Several different styles of debate competitions are held in high schools in the United States, including Lincoln-Douglas, a one-on-one competition and public forum debates, which are team events. Each event has its own unique rules. Further, although many states adopt debate rules promulgated by the National Speech & Debate Association, other states implement their own variations. It is necessary therefore to consult with a tournament's governing organization to determine the rules that apply to a given event in that competition.
Most high school debate formats do share some common features. Debates focus on a single disputable topic, usually called "the resolution." One side, the "affirmative," is assigned to argue for the resolution while the opposing side argues against it. The two sides take turns speaking, and there are strict time limits.
The goal of the different high school debate formats varies considerably, and this results in the different formats having distinctive styles; furthermore, competitors must learn different skills.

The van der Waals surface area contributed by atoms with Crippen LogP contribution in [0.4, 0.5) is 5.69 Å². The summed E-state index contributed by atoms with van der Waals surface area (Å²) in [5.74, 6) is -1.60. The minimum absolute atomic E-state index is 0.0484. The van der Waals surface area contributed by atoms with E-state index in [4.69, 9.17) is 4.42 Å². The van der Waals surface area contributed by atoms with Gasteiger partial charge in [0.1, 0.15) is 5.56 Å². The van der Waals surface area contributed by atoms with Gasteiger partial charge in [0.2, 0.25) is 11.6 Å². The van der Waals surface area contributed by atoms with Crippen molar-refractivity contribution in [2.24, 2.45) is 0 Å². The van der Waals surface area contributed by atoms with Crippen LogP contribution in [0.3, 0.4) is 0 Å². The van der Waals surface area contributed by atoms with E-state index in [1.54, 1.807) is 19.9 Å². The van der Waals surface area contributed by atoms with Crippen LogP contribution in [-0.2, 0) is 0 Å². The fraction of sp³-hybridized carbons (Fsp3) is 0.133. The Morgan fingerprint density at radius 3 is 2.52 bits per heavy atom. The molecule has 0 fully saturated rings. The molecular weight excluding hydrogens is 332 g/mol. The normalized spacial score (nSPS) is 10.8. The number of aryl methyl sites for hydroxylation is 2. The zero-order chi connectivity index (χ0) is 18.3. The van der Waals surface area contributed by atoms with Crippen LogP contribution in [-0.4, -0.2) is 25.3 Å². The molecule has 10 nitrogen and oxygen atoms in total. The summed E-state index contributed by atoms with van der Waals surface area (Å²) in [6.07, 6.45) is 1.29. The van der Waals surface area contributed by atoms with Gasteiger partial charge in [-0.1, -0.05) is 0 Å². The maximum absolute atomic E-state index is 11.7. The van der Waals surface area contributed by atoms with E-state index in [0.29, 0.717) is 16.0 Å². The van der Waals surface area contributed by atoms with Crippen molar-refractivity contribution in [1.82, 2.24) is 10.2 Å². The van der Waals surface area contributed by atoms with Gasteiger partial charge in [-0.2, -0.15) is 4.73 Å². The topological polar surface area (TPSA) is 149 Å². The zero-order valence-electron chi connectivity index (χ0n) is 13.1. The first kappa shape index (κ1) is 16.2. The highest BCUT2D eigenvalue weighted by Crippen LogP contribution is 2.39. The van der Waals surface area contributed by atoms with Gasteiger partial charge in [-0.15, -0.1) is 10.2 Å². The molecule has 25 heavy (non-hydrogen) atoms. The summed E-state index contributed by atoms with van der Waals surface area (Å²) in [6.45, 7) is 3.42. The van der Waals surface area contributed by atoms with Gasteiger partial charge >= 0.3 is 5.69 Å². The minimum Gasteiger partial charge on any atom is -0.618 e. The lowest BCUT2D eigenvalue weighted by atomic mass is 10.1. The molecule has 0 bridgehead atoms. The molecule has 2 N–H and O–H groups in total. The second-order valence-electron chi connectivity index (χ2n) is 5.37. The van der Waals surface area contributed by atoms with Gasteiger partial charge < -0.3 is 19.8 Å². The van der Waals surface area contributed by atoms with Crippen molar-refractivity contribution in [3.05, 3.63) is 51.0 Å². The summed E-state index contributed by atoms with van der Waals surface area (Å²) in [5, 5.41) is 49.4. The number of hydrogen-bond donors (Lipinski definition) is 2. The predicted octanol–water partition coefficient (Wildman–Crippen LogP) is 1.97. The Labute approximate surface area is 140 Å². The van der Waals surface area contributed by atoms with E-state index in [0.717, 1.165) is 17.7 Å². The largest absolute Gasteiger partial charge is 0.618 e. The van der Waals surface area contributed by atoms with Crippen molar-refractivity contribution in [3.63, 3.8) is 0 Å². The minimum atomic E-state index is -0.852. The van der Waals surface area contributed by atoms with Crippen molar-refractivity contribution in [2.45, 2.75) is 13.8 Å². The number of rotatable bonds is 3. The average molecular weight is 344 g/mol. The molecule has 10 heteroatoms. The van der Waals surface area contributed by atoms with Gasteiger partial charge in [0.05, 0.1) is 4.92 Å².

For example, team policy debate emphasize gathering, organizing and presenting facts to support one's assigned position. Speakers earn points based on the quantity and perceived quality of facts they can mention that either support their assigned position or negate facts previously presented by their opponents. Competitors speak as quickly as possible and often in nearly incomprehensible jargon. Eloquence and persuasiveness are of little concern. Conversely, in Lincoln-Douglas debates, the primary goal is persuasion. While presenting evidence is important, eloquence and clarity of speech take precedence.
The Christian Science Monitor reports that students speak highly of the merits of participating in high school debate. Students profess that debate participation improves research and analysis skills, develops vocabulary, builds confidence in public-speaking ability and teaches one to respect opposing opinions.